As the industry approaches a 12-figure valuation, one auto manufacturer has taken their brand to the next level with virtual reality technology. Ford recently unveiled the image of a groundbreaking new race car, which was designed entirely using virtual reality.
This 3D design method is providing auto brands with hyper-realistic detailing, improved tactile response, and enhanced blueprint imaging.
Read on to learn how Ford has used virtual reality to revolutionize the design and prototyping phase of automobile production.
Technician training and support
Worker education and training was another aspect of the auto manufacturing process that was greatly impacted by the pandemic. Certain employees who depend on three-dimensional visual and tactile elements were able to continue operations, despite telecommuting demands.
Using mobile-friendly VR headsets or 3D visual projections, workers were able to attend courses, seminars, and training sessions which incorporated realistic exercises with practical applications.
Hands-on professionals can only apply so many skills with videos and images alone. Virtual reality programs make it possible to create cloud-based digital scenarios for virtually every step in the car manufacturing process.
This is also another area where car brands can cut costs, since virtual reality renders replace the need for a physical vehicle model during the product ideation, design, and testing phases.
Safer manufacturing during COVID-19
Like many other industries across the global workforce, COVID-19 had a significant impact on the automobile industry. Stringent distancing measures and regulations for commercial businesses put standard operations on halt for most car companies.
Using virtual reality to design and produce cars allowed employees to effectively work remotely. By maintaining timelines for prototype development, marketing, and distribution, Ford is one of the companies that was able to thrive in spite of the market downturn.
For example, Ford technicians used proprietary VR software to complete the Mustang Mach-E while working from home. This technology gave designers, engineers, and quality control specialists the ability to complete their work remotely, allowing offsite teams to reach production quotas and deadlines successfully.
Virtual reality technology has also made strides for innovation and product development. By simplifying analysis and collaboration processes during the COVID-19 lockdown, Ford used virtual reality headsets for:
- 3D modeling
- Computer-aided designing
- Digital sketching
- Virtual environment generation
Safety is paramount in a time like this, and community health parameters largely outweigh product demand and profitability across the global marketplace. Ford is one auto manufacturer that was able to simultaneously reduce physical contact and streamline the digital design process using virtual reality systems.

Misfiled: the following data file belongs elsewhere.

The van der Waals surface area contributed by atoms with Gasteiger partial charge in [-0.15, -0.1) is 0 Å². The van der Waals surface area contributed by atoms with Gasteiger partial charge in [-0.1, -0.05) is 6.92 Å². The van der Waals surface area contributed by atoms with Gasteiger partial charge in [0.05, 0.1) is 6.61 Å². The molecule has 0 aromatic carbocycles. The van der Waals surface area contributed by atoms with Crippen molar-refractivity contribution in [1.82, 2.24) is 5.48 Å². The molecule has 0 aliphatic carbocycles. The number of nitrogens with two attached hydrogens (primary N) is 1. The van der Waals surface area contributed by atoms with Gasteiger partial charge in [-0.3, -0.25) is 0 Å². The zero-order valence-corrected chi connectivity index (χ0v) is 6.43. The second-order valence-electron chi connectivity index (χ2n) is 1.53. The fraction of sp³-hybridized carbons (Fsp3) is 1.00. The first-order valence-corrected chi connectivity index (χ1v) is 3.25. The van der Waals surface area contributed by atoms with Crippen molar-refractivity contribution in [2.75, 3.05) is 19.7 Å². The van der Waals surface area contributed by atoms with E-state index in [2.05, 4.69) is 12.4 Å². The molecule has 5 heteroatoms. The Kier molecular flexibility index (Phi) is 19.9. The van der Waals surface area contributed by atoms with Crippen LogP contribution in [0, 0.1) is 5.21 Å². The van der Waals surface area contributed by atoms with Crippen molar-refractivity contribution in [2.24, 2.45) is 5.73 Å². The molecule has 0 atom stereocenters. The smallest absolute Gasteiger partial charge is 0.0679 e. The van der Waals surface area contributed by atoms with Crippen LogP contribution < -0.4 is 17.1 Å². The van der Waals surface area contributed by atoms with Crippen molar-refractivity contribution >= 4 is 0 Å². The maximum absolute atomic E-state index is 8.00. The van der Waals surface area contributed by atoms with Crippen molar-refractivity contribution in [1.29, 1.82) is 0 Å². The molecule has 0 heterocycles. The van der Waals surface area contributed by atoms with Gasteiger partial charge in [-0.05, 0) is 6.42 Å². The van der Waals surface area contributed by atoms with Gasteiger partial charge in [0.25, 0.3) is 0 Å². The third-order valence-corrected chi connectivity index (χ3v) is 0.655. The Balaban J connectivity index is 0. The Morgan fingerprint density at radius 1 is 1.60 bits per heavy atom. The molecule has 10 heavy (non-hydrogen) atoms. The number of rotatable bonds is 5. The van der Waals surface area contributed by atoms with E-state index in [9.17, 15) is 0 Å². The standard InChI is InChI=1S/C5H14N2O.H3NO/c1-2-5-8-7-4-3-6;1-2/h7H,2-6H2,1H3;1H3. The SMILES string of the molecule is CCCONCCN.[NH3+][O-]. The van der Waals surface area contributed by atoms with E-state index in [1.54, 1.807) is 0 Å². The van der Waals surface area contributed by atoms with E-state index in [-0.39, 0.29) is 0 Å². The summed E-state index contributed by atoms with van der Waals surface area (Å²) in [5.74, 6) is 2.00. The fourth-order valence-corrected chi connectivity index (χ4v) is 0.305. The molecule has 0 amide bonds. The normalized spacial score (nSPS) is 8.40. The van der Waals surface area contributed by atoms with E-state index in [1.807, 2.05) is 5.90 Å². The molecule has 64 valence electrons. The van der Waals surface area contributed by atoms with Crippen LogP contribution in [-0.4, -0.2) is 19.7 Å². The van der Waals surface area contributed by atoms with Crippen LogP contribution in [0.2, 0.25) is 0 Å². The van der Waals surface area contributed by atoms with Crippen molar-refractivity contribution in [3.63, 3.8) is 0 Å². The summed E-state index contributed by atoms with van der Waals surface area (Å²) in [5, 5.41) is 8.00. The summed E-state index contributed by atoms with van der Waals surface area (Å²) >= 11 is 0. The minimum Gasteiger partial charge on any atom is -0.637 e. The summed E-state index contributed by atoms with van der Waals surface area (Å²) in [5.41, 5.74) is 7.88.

Increased level of control during initial design phase
If there’s one thing that can tank the production of a great product, it’s poor communication. In order for something as intricate as a high-performance sports car to successfully reach the last stage of development, everyone involved needs to be on the same page every step of the way.
Detailed 3D diagrams, secure cloud-based file sharing, and mobile-friendly syncing capabilities are making it easier than ever for remote workers to virtually design, test, and analyze new vehicles from any location.
AR/VR-enabled mobile devices and interactive projections give each user the ability to move, rotate, magnify, or expand individual car parts from every angle of the interior, exterior, and frame.
Virtual reality makes it easier for every worker to access information, graphics, and valuable updates regarding the project. The same technology simplifies internal communications by rendering every aspect of the vehicle in a completely digital, cloud-hosted environment.
While this development made it easier for Ford to sustain operations during the pandemic, virtual reality tech will undoubtedly become a mainstay in the automotive industry.
Reduced cost and time spent on prototype development
When using physical prototypes and clay modeling to create a new vehicle, it can take weeks for just one model to come to fruition. Virtual reality allows technicians to complete the same steps digitally in a fraction of the time, reducing the production life cycle to just a few days.
Requiring less time for the creation of each model allows internal and remote teams to allocate their time to other projections. Or, companies can cut a considerable chunk out of their budget by reducing spending on:
- Leasing space
- Research and development
Using virtual reality instead of physical development techniques, auto companies can potentially cut the time they spend prior to product launch by more than 20 percent. Unsurprisingly, this can directly translate to a significant reduction in cost almost immediately following system adoption.